Robocalls

Top DNC Violations – CallFire

Over the past decade, the DNC has been responsible for hundreds of lawsuits against businesses large and small. Over the next few weeks, we’re going to count down the Top DNC Violations since its establishment. We’ll look at what each company was doing wrong, how they were charged for their mistakes, and what they could have done to fix them. Without further ado, we bring you the Top DNC Violations of All Time:

Top DNC Violations #9

Skyy Consulting Inc., which also does business as CallFire, is a cloud based telephony service provider that designs, creates and sells VoIP services and products. The company was founded in 2004, and has its headquarters located in California. In 2012 CallFire had an estimated 50,000 consumers throughout the country.

Skyy Consulting Inc. uses telemarketing as one of its promotional strategies in its marketing plans. The company and its clients call existing and potential consumers about their promotions, products and notification about the current state of their clients’ accounts, such as lease renewal.

What Did They Do Wrong?

Skyy Consulting Inc. or CallFire, allowed their clients to make prerecorded telemarketing calls to their consumers, without their prior consent. Telemarketing companies, in a bid to reach as many people as possible at one time, use Robocalls as a marketing method. The messages are either computer-generated voices, or they are personalized voices that are recorded and repeated over the phone.

The FTC made Robocalls for telemarketing campaigns illegal in 2009, in response to a massive number of scams that were taking place using robocalls as a prompt for people to go further with the conversation. These calls were used to make people believe they owed something to a particular company, and then they get put through to a ‘customer service provider’ who scammed them out of money.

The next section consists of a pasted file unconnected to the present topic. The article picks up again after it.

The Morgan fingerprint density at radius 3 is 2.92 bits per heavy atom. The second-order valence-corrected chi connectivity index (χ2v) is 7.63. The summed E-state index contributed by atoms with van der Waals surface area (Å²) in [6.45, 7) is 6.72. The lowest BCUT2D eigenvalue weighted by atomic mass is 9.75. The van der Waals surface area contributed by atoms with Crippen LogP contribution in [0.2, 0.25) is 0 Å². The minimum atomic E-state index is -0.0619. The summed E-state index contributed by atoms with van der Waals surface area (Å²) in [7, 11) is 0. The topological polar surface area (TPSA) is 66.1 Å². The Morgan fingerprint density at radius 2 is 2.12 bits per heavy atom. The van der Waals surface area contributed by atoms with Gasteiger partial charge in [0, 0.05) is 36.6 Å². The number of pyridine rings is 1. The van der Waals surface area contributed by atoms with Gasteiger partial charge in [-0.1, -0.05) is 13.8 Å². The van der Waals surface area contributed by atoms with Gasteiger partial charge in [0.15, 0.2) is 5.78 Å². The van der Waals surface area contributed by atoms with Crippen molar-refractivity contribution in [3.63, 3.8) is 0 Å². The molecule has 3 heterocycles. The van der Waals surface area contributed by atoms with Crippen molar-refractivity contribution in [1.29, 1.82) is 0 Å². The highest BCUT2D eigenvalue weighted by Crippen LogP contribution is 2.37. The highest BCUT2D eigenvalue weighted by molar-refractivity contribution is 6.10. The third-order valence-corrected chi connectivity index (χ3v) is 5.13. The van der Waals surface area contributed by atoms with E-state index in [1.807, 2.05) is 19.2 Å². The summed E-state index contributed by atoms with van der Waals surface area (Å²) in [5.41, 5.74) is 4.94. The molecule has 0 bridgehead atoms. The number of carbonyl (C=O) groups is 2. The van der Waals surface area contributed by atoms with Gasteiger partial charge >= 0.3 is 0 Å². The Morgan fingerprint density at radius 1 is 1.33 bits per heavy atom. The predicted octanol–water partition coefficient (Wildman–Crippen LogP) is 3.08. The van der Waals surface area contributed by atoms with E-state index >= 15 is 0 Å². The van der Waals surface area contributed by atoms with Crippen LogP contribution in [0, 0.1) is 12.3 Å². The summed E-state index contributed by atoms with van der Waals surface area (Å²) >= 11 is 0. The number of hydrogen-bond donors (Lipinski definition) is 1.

The problem with robocalls is not just that they are intrusive and misleading, they are also sent out to millions of people at a time, regardless of whether the numbers listed are on the Do-Not-Call Data base.

The FTC ascertains that Skyy Consulting Inc, were aware that their clients were sending out pre-recorded telemarketing messages, and it is believed that in some cases, the company actually assisted their clients in doing so. The FTC charged that Skyy Consulting Inc. either knew all about their client’s robocalls, or that they merely turned a blind eye to the fact and simply avoided knowing.

These are serious violations against the Telemarketing Sales Rule (TSR) act, and the only time robocalls can be used in a legal manner is for public service or emergency announcements, and in some states for political use, although there are rules and regulations attached to these exceptions that vary from state to state.

The Charge

The FTC and Skyy Consulting Inc./CallFire reached a settlement that sees the company pay a fine of $75,000. The companies has also agreed to stop transmitting illegal robocalls to its consumers, as well as review all pre-recorded messages of its clients and to terminate the contracts of all clients that are found to have been sending out illegal pre-recorded messages.

The company must also review all of the existing pre-recorded messages on its database within 120 days, and delete any of the messages that do not comply with the TSR standards.

Repercussions